Implementation of the Crisis Resolution Team model in adult mental health settings: a systematic review

BMC Psychiatry. 2015 Apr 8:15:74. doi: 10.1186/s12888-015-0441-x.


Background: Crisis Resolution Teams (CRTs) aim to offer an alternative to hospital admission during mental health crises, providing rapid assessment, home treatment, and facilitation of early discharge from hospital. CRTs were implemented nationally in England following the NHS Plan of 2000. Single centre studies suggest CRTs can reduce hospital admissions and increase service users' satisfaction: however, there is also evidence that model implementation and outcomes vary considerably. Evidence on crucial characteristics of effective CRTs is needed to allow team functioning to be optimised. This review aims to establish what evidence, if any, is available regarding the characteristics of effective and acceptable CRTs.

Methods: A systematic review was conducted. MEDLINE, Embase, PsycINFO, CINAHL and Web of Science were searched to November 2013. A further web-based search was conducted for government and expert guidelines on CRTs. We analysed studies separately as: comparing CRTs to Treatment as Usual; comparing two or more CRT models; national or regional surveys of CRT services; qualitative studies of stakeholders' views regarding best practice in CRTs; and guidelines from government and expert organisations regarding CRT service delivery. Quality assessment and narrative synthesis were conducted. Statistical meta-analysis was not feasible due to the variety of design of retrieved studies.

Results: Sixty-nine studies were included. Studies varied in quality and in the composition and activities of the clinical services studied. Quantitative studies suggested that longer opening hours and the presence of a psychiatrist in the team may increase CRTs' ability to prevent hospital admissions. Stakeholders emphasised communication and integration with other local mental health services; provision of treatment at home; and limiting the number of different staff members visiting a service user. Existing guidelines prioritised 24-hour, seven-day-a-week CRT service provision (including psychiatrist and medical prescriber); and high quality of staff training.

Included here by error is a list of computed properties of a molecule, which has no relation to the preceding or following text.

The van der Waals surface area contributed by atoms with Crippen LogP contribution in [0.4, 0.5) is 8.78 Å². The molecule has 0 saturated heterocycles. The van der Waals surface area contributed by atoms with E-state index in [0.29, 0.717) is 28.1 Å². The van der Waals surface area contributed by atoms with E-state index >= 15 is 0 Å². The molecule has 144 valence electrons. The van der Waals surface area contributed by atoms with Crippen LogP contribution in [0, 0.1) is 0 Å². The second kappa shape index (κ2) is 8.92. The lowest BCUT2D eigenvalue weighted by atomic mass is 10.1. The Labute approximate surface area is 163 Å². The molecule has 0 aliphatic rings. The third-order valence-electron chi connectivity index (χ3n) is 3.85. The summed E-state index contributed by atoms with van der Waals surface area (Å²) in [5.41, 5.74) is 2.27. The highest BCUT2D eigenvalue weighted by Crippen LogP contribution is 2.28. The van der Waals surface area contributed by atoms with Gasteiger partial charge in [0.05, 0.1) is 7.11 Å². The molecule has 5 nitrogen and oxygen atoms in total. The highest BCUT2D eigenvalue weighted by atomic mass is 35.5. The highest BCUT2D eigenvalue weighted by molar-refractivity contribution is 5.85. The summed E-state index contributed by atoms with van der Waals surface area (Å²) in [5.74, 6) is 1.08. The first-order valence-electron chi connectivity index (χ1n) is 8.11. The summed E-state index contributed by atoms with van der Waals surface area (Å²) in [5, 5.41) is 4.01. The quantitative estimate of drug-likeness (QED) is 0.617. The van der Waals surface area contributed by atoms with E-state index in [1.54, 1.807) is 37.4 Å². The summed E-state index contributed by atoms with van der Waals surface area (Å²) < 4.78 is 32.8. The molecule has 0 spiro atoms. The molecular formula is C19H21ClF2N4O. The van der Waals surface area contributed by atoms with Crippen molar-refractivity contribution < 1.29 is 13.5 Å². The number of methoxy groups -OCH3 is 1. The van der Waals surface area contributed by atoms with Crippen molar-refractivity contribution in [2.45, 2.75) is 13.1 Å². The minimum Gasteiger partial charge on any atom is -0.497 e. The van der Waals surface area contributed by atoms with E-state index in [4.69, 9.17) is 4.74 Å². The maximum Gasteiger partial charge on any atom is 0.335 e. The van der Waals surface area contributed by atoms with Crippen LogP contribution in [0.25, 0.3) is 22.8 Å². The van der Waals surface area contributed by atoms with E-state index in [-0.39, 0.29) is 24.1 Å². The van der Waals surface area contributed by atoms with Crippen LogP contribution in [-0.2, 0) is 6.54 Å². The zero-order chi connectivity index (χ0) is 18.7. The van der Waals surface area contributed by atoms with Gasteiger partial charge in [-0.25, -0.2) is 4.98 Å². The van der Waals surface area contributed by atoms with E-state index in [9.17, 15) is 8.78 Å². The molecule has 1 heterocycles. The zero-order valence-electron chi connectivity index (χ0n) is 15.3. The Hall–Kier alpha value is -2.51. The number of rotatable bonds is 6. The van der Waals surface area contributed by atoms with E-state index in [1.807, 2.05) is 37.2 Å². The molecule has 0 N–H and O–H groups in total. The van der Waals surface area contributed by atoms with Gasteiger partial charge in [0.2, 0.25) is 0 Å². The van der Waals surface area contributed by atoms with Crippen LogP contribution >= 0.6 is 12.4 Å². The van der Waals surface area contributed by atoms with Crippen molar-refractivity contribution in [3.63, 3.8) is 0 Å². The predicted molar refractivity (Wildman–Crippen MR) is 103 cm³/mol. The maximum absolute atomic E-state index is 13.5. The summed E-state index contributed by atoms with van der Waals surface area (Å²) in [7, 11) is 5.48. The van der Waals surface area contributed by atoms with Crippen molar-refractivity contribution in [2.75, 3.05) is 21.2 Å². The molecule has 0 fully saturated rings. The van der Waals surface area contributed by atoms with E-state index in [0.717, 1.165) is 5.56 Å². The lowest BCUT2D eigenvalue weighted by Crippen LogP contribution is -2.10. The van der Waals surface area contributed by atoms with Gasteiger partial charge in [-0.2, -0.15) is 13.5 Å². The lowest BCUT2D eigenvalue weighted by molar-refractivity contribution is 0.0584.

Conclusions: We cannot draw confident conclusions about the critical components of CRTs from available quantitative evidence. Clearer definition of the CRT model is required, informed by stakeholders' views and guidelines. Future studies examining the relationship of overall CRT model fidelity to outcomes, or evaluating the impact of key aspects of the CRT model, are desirable.

Trial registration: Prospero CRD42013006415 .

Publication types

  • Research Support, Non-U.S. Gov't
  • Review
  • Systematic Review

MeSH terms

  • Adult
  • Crisis Intervention / methods*
  • Crisis Intervention / organization & administration
  • Delivery of Health Care / methods*
  • Delivery of Health Care / organization & administration
  • England
  • Humans
  • Mental Disorders / therapy*
  • Mental Health Services / organization & administration*
  • Models, Organizational*
  • State Medicine / organization & administration